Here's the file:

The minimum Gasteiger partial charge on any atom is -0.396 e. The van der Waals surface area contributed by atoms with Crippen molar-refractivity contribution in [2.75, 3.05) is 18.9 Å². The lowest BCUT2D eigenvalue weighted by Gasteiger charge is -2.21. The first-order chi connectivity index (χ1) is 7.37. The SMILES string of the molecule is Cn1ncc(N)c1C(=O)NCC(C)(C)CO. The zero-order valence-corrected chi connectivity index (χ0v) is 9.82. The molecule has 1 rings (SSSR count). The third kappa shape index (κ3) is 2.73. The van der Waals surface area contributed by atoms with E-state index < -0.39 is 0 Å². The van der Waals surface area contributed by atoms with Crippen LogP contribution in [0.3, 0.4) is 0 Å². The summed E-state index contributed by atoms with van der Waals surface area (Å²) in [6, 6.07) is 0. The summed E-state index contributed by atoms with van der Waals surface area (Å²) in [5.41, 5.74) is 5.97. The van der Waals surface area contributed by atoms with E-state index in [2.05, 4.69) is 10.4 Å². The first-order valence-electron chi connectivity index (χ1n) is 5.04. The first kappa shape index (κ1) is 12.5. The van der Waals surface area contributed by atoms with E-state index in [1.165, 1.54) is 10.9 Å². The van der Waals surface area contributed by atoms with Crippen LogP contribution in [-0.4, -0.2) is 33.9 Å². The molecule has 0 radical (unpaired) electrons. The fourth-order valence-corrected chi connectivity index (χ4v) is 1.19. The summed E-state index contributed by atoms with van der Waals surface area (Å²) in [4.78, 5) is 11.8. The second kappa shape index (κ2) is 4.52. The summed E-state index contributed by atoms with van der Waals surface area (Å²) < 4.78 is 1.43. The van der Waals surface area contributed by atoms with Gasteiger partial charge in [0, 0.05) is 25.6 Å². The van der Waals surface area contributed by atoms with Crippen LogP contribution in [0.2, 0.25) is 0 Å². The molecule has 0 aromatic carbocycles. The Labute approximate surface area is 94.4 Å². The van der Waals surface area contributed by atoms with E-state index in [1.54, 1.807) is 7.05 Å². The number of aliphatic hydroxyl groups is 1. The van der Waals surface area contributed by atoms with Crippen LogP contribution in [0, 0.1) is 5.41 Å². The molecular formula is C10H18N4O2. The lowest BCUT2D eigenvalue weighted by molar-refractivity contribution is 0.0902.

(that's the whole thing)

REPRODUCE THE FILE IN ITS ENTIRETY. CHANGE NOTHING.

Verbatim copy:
The minimum Gasteiger partial charge on any atom is -0.396 e. The van der Waals surface area contributed by atoms with Crippen molar-refractivity contribution in [2.75, 3.05) is 18.9 Å². The lowest BCUT2D eigenvalue weighted by Gasteiger charge is -2.21. The first-order chi connectivity index (χ1) is 7.37. The SMILES string of the molecule is Cn1ncc(N)c1C(=O)NCC(C)(C)CO. The zero-order valence-corrected chi connectivity index (χ0v) is 9.82. The molecule has 1 rings (SSSR count). The third kappa shape index (κ3) is 2.73. The van der Waals surface area contributed by atoms with E-state index < -0.39 is 0 Å². The van der Waals surface area contributed by atoms with Crippen LogP contribution in [0.3, 0.4) is 0 Å². The summed E-state index contributed by atoms with van der Waals surface area (Å²) in [6, 6.07) is 0. The summed E-state index contributed by atoms with van der Waals surface area (Å²) in [5.41, 5.74) is 5.97. The van der Waals surface area contributed by atoms with E-state index in [2.05, 4.69) is 10.4 Å². The first-order valence-electron chi connectivity index (χ1n) is 5.04. The first kappa shape index (κ1) is 12.5. The van der Waals surface area contributed by atoms with E-state index in [1.165, 1.54) is 10.9 Å². The van der Waals surface area contributed by atoms with Crippen LogP contribution in [-0.4, -0.2) is 33.9 Å². The molecule has 0 radical (unpaired) electrons. The fourth-order valence-corrected chi connectivity index (χ4v) is 1.19. The summed E-state index contributed by atoms with van der Waals surface area (Å²) in [4.78, 5) is 11.8. The second kappa shape index (κ2) is 4.52. The summed E-state index contributed by atoms with van der Waals surface area (Å²) < 4.78 is 1.43. The van der Waals surface area contributed by atoms with Gasteiger partial charge in [0, 0.05) is 25.6 Å². The van der Waals surface area contributed by atoms with Crippen LogP contribution in [0.2, 0.25) is 0 Å². The molecule has 0 aromatic carbocycles. The Labute approximate surface area is 94.4 Å². The van der Waals surface area contributed by atoms with E-state index in [1.54, 1.807) is 7.05 Å². The number of aliphatic hydroxyl groups is 1. The van der Waals surface area contributed by atoms with Crippen LogP contribution in [0, 0.1) is 5.41 Å². The molecular formula is C10H18N4O2. The lowest BCUT2D eigenvalue weighted by molar-refractivity contribution is 0.0902.